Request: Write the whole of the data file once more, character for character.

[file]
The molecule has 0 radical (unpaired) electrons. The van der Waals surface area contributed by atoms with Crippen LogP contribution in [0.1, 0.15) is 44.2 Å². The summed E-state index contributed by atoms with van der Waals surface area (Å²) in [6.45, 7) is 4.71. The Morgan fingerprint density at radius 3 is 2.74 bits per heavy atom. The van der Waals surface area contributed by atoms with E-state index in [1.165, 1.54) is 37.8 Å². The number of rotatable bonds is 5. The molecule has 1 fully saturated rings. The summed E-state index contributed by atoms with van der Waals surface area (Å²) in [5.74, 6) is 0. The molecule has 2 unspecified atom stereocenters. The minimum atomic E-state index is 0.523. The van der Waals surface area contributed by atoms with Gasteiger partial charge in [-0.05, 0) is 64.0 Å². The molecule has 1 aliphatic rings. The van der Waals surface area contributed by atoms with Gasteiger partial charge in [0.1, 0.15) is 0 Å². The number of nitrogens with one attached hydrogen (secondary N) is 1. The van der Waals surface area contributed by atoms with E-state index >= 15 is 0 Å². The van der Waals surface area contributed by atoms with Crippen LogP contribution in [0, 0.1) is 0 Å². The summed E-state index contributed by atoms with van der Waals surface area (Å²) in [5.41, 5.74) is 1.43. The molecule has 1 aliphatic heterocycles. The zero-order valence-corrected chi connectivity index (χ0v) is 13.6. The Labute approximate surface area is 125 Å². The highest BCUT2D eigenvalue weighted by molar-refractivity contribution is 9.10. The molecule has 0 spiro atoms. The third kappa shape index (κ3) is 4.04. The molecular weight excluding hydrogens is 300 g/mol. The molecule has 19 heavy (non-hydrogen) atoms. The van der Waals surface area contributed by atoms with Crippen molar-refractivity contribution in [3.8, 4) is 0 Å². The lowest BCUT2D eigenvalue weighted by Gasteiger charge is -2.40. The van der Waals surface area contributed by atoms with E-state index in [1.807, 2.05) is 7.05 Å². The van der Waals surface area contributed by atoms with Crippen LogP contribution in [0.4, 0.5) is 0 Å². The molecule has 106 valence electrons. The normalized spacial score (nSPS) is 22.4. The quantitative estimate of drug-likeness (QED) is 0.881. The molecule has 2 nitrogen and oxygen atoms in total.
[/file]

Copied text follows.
The molecule has 0 radical (unpaired) electrons. The van der Waals surface area contributed by atoms with Crippen LogP contribution in [0.1, 0.15) is 44.2 Å². The summed E-state index contributed by atoms with van der Waals surface area (Å²) in [6.45, 7) is 4.71. The Morgan fingerprint density at radius 3 is 2.74 bits per heavy atom. The van der Waals surface area contributed by atoms with E-state index in [1.165, 1.54) is 37.8 Å². The number of rotatable bonds is 5. The molecule has 1 fully saturated rings. The summed E-state index contributed by atoms with van der Waals surface area (Å²) in [5.74, 6) is 0. The molecule has 2 unspecified atom stereocenters. The minimum atomic E-state index is 0.523. The van der Waals surface area contributed by atoms with Gasteiger partial charge in [-0.05, 0) is 64.0 Å². The molecule has 1 aliphatic rings. The van der Waals surface area contributed by atoms with Gasteiger partial charge in [0.1, 0.15) is 0 Å². The number of nitrogens with one attached hydrogen (secondary N) is 1. The van der Waals surface area contributed by atoms with E-state index >= 15 is 0 Å². The van der Waals surface area contributed by atoms with Crippen LogP contribution in [0, 0.1) is 0 Å². The summed E-state index contributed by atoms with van der Waals surface area (Å²) in [5.41, 5.74) is 1.43. The molecule has 1 aliphatic heterocycles. The zero-order valence-corrected chi connectivity index (χ0v) is 13.6. The Labute approximate surface area is 125 Å². The highest BCUT2D eigenvalue weighted by molar-refractivity contribution is 9.10. The molecule has 0 spiro atoms. The third kappa shape index (κ3) is 4.04. The molecular weight excluding hydrogens is 300 g/mol. The molecule has 19 heavy (non-hydrogen) atoms. The van der Waals surface area contributed by atoms with Crippen molar-refractivity contribution in [3.8, 4) is 0 Å². The lowest BCUT2D eigenvalue weighted by Gasteiger charge is -2.40. The van der Waals surface area contributed by atoms with E-state index in [1.807, 2.05) is 7.05 Å². The van der Waals surface area contributed by atoms with Crippen LogP contribution in [0.4, 0.5) is 0 Å². The molecule has 106 valence electrons. The normalized spacial score (nSPS) is 22.4. The quantitative estimate of drug-likeness (QED) is 0.881. The molecule has 2 nitrogen and oxygen atoms in total.